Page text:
WMAF crime: 2 white guys rape Vietnamese mom and burn her alive

TWO men accused of raping and murdering a young mum treated themselves to a curry as her body lay on the floor, a court heard.

William John McFall and Stephen Unwin are alleged to have kept Quyen Ngoc Nguyen captive at a house for four hours before dumping her body in a car and setting it ablaze.

The mum-of-one, from Killingworth in Newcastle, may have been still alive when the blaze was started in Sunderland and could only be identified through dental records.

The Newcastle Chronicle reports how McFall admitted the pair had eaten curry as he gave evidence for the third day at Newcastle Crown Court.

The convicted killer, who met Unwin while they were both serving life sentences for murder, admitted they had tucked in as the 28-year-old nail salon worker lay on the floor.

Prosecutor Jamie Hill QC asked him: “Did you and Stephen Unwin cook and eat a curry about this time?”


McFall said: “At some point.”

Mr Hill said: “With someone, you told us, dead lying on the floor, you attended to your own needs to have a meal?”

McFall replied: “Have you read my defence statement. I didn’t eat all the curry.”

He added that he’d had a “few spoonfuls” of the curry before putting the “rest in the bin”.


The prosecutor accused the pair of blaming the horrendous crime on each other “in the hope that nobody will be able to work out what happened”.

Both Unwin, 40, from Houghton, and McFall, 51, of Blackpool, deny rape and murder.

During the trial, jurors at Newcastle Crown Court were shown a “selfie” photograph taken by McFall in Unwin’s car after the killing last August.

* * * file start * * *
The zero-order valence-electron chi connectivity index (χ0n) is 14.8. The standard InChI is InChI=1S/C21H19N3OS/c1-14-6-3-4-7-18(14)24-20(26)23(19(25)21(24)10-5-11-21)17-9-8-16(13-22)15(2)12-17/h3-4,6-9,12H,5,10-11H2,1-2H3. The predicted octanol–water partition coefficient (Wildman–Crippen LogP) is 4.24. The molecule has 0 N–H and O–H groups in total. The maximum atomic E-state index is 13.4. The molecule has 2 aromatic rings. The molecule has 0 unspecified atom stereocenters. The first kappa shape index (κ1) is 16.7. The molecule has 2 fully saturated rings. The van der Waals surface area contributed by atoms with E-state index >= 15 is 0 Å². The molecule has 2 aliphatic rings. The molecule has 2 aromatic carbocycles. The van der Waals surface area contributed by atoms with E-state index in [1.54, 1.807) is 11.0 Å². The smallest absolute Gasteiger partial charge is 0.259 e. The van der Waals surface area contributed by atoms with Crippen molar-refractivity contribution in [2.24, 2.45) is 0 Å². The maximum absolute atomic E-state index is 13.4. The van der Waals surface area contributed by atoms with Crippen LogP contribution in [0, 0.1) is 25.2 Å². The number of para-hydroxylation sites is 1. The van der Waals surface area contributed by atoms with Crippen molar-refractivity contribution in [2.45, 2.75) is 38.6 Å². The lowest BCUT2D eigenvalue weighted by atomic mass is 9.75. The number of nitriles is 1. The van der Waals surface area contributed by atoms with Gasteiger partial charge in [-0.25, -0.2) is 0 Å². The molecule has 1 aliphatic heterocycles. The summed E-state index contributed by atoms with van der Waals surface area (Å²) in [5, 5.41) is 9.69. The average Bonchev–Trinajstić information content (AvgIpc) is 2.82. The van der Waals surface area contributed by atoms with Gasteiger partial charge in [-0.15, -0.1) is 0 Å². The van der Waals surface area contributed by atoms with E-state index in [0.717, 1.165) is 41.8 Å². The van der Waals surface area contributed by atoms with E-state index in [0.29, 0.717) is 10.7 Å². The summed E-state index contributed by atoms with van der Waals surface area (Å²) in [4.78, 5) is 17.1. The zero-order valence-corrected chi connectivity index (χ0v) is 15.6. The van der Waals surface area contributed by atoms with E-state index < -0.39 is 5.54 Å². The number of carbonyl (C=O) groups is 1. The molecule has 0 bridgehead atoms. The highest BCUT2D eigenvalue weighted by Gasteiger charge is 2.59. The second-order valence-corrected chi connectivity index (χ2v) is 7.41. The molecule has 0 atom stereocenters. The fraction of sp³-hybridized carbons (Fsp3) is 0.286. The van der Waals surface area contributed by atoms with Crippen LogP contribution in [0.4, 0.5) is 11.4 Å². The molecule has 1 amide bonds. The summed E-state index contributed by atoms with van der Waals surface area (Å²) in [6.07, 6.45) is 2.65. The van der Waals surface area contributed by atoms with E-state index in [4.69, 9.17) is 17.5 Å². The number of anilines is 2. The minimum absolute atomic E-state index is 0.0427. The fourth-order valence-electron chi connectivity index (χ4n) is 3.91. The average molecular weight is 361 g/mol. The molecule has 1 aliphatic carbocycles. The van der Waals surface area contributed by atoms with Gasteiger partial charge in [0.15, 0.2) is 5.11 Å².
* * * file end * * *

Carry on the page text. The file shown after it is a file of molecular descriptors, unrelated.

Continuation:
Prosecutors say the image, which appears to show McFall smiling in the foreground while Unwin is driving in the background, was taken after the men dumped Miss Nguyen’s body and went back to Unwin’s house on foot, where they collected his vehicle.

But McFall told jurors he was not smiling in the photograph as he has “false teeth” that would fall out if he took a selfie.

Both men have told the jury they have received threats from their co-accused after they were arrested.

Jurors have heard Unwin was given a life sentence in 1999 for murder after he broke into a 73-year-old man’s home in Houghton Le Spring on Christmas Day in 1998 and attacked then stabbed him in the chest before starting three fires.

He was released in 2012.

The court heard McFall was jailed for life at Belfast Crown Court in April 1997 after he had broken into the home of 86-year-old Martha Gilmore, who had mobility problems, at Station Road, Greencastle and repeatedly hit her with a hammer in May 1996.

McFall was released on licence in 2010.

The trial continues.


Men ‘raped and murdered young mum then treated themselves to a curry as her body lay on the floor’


Outrage as feminist paedophile Germaine Greer suggests #MeToo victims are ‘career rapees’ for taking six-figure non-disclosure deals from Harvey Weinstein Read

Feminist Germaine Greer was today slammed after she called the alleged sexual assault victims of Harvey Weinstein ‘career rapees’.

The 79-year-old was speaking on BBC Radio 4’s Today programme this morning and was discussing the #MeToo movement.

The campaign was launched when a host of A-list celebrities accused the Hollywood executive of rape, sexual assault and harassment.

But she said that the movement has ‘not got anywhere at all’ and added that we need to urgently ‘sort out our concept of what rape is’ and amend the law.

The outspoken feminist author, from Melbourne, Australia, went on to call alleged victims of Weinstein ‘career rapees’ who have had ‘extraordinary exposure’.

She said: ‘Some of whom have been paid six figure sums in the form of non-disclosure agreements.

‘That’s a dishonorable thing to accept and it’s not something you should boast about.’